Combined Joint Special Operations Task Force - Afghanistan
FOR IMMEDIATE RELEASE RELEASE # 007
BADGHIS, Afghanistan (April 7, 2011) – U.S. Special Operations Forces provided veterinary care to approximately 1300 animals in the village of Qibcaq in Murghab District in late March, the latest episode of an ongoing program of assistance by U.S. Army veterinarians.
In the Badghis program, in less than three hours, the Combined Joint Special Operations Task Force – Afghanistan veterinarian was able to vaccinate nearly 1300 sheep, goats, and horses brought in for treatment by local livestock owners.
“Qibcaq was in need of support from a veterinarian due to their large quantity of livestock in the local area,” the USSOF team leader said. “The vet said that he had not treated this many animals in such a short amount of time.”
Qibcaq is a low income community with several livestock owners who have never taken their animals in for veterinary treatment, the team leader added.
"In the areas where SOF teams operate, there are few veterinarians or para-veterinarians, so I am often the only vet the animals will ever see,” the veterinarian said.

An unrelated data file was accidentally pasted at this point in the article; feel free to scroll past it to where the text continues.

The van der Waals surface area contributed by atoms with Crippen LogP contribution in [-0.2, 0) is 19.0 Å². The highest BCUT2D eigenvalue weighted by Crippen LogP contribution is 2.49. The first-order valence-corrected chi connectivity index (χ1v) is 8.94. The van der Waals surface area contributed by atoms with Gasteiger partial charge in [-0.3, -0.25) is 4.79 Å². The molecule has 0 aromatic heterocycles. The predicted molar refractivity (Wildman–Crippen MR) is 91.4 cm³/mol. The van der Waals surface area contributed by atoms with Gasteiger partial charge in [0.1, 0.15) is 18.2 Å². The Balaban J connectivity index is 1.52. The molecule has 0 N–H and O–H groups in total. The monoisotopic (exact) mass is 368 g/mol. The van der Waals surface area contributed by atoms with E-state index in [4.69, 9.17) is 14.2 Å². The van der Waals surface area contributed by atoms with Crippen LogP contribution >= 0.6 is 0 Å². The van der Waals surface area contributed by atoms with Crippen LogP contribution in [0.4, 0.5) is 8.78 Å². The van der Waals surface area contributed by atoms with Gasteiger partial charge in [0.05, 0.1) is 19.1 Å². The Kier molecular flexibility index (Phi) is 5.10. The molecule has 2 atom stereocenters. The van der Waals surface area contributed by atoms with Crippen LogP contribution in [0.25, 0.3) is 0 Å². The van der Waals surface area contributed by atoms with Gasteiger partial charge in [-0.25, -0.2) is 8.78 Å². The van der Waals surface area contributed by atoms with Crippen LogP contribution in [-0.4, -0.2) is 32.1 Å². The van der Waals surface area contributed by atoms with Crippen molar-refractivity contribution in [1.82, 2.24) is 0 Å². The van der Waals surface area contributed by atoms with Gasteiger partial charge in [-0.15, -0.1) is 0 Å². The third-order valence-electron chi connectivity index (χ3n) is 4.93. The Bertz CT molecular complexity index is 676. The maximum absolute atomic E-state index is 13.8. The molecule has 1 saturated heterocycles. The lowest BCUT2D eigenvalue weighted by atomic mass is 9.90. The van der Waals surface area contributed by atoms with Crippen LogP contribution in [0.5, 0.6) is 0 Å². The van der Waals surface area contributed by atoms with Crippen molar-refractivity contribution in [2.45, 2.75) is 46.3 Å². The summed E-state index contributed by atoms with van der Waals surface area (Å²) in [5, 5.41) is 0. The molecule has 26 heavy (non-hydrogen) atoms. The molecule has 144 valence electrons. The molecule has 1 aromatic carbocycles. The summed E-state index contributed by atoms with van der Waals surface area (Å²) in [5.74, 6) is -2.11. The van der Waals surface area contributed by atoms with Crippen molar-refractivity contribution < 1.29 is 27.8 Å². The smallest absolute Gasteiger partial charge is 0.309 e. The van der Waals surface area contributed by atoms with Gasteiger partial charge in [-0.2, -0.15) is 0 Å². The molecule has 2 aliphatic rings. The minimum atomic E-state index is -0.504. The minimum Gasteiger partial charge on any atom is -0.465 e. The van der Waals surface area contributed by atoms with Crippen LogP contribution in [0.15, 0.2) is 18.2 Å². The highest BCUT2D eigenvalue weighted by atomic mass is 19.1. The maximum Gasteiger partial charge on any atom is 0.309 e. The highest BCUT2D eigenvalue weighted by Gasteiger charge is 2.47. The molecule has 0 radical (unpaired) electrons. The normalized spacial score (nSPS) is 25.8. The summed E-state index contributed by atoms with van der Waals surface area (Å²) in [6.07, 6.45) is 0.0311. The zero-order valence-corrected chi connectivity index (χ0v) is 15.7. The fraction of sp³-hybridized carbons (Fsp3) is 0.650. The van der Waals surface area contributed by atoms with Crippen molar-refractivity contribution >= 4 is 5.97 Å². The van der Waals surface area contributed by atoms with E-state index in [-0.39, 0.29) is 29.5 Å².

CJSOTF-A veterinarians provide veterinary support to the SOF teams in the form of animal care, food inspection, and training, the vet said.
“I primarily de-worm the animals, although I will treat some of the more common infectious diseases like pneumonia, foot rot and pink eye if I see them,” the vet said. “I provide the teams with another tool to build and strengthen their relationship with the population.”
Having these animals vaccinated will decrease the mortality rate of local livestock this year which will help the local economy through increased livestock sales and provide healthier food, the team leader said.
“Increased weight gain, increased reproductive success, and less disease make the animal more valuable,” the vet said. “Parasites compete with the animal for nutrients. Removing this competition helps the animal gain weight, reproduce, and fight off disease.”
Despite the large numbers present to see the veterinarian, very little coordination was required to make the event successful. The community responded very well to the vet’s visit, the team leader said.
“As soon as we learned exactly when the veterinarian was arriving in Qibcaq we spoke with a village elder to arrange a time and date for the animals to be treated,” the team leader said. “It lets the community know we are willing to help them in many different ways to include flying a veterinarian in to conduct a [veterinary seminar] for the village.”